We had dinner last night with a big group of close friends and I was worried that it might be difficult. Only one of them actually asked how I was travelling and I was honest without giving too much detail. He wished me well with it. Maybe people don’t ask because I look really well. Maybe they just don’t want to know. I understand. At our age just about everyone has some kind of health issue and we try to avoid those conversations where we all compare maladies. Another woman in our group is half way through radiation therapy for breast cancer. Everyone is fighting their own battles.
Fortunately we’ve got a busy weekend planned with lots of good friends to keep me busy and distracted. There’s curry to cook and tables to set and then the fun of conversation and company. There’s be cleaning up and the easy debrief that my husband and I enjoy after a big get-together. This will help. I need to organise something to do on Monday. Whatever it is, it can’t involve my Mum.
Mum turns 80 in about a week. I know what she doesn’t want for her birthday. She’s so sure of my recovery and longevity. She refuses to even contemplate the idea of recurrence, as if she can defeat my cancer by the sheer force of her conviction. Terrible timing. The results of any tests I have will be here in time for her birthday.
And it could be nothing.
Best not to worry her without reason.
Today is really the first day that it’s hit me. The cancer might be back. I revert to my reliable strategies for dealing with this kind of situation. I repeat the phrase, “It is what it is” and I calm myself down. I practice yoga. I breathe into that place where the cold, dark terror is accumulating. I consider the practical implications like whether or not to discuss this with the friend that’s going on a short holiday with me next week (yes) and whether or not panic (no).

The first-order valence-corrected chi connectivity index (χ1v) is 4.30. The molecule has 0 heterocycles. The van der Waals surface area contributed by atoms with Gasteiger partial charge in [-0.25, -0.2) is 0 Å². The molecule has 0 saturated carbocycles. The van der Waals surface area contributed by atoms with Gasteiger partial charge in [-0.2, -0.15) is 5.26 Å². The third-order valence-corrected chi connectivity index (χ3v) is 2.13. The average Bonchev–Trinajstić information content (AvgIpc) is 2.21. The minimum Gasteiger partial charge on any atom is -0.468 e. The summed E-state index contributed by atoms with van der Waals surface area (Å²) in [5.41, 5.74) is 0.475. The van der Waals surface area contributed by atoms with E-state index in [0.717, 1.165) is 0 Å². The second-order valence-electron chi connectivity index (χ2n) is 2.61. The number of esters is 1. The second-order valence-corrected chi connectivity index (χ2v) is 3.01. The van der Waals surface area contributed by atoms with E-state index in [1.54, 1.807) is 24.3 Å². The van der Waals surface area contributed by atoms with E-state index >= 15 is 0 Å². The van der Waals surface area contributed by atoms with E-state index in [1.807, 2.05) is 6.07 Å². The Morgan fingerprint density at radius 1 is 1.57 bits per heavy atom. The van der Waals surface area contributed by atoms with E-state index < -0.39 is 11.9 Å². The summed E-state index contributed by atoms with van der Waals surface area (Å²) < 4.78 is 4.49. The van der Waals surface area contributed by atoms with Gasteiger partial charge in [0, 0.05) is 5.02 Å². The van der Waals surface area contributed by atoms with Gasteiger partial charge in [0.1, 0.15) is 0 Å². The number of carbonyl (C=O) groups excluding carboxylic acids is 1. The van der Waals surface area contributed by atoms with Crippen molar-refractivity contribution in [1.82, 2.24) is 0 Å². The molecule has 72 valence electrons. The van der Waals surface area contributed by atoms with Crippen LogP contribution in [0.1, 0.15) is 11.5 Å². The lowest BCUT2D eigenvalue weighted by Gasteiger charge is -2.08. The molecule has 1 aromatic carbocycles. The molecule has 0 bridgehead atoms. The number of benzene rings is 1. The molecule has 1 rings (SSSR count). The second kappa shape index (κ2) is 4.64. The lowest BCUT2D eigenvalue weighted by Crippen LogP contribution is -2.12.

And it might be nothing. Nothing! All this emotional energy. All this imagining possible future scenarios. All for nothing.
If the cancer is back I might be offered a platinum based chemotherapy treatment which would not be a bad thing. I wanted this treatment right back at the beginning, based on new research showing that triple negative cancer patients had better long term survival odds if they had carboplatin as neo-adjuvant (pre-surgical) treatment. At the time I was told that it was not part of the treatment protocol. Now it is. It might be that this is what my body needs to finally be cancer free.
It’s also the most aggressive form of chemotherapy.
Meanwhile I read about a vaccine for triple negative that’s about to start trials at the end of the year and targeted treatments where they use the tumour to develop a treatment that kills it. None of this is available to me.
I am plagued by bad timing.
It’s Saturday the 6th of June 2015 as I write this. I won’t be publishing it until I get my test results because my daughter and my mother both read my blog. I’m hoping by the time they read this we can all heave a sigh of relief.
Fear coils like a snake in the pit of my belly and whispers.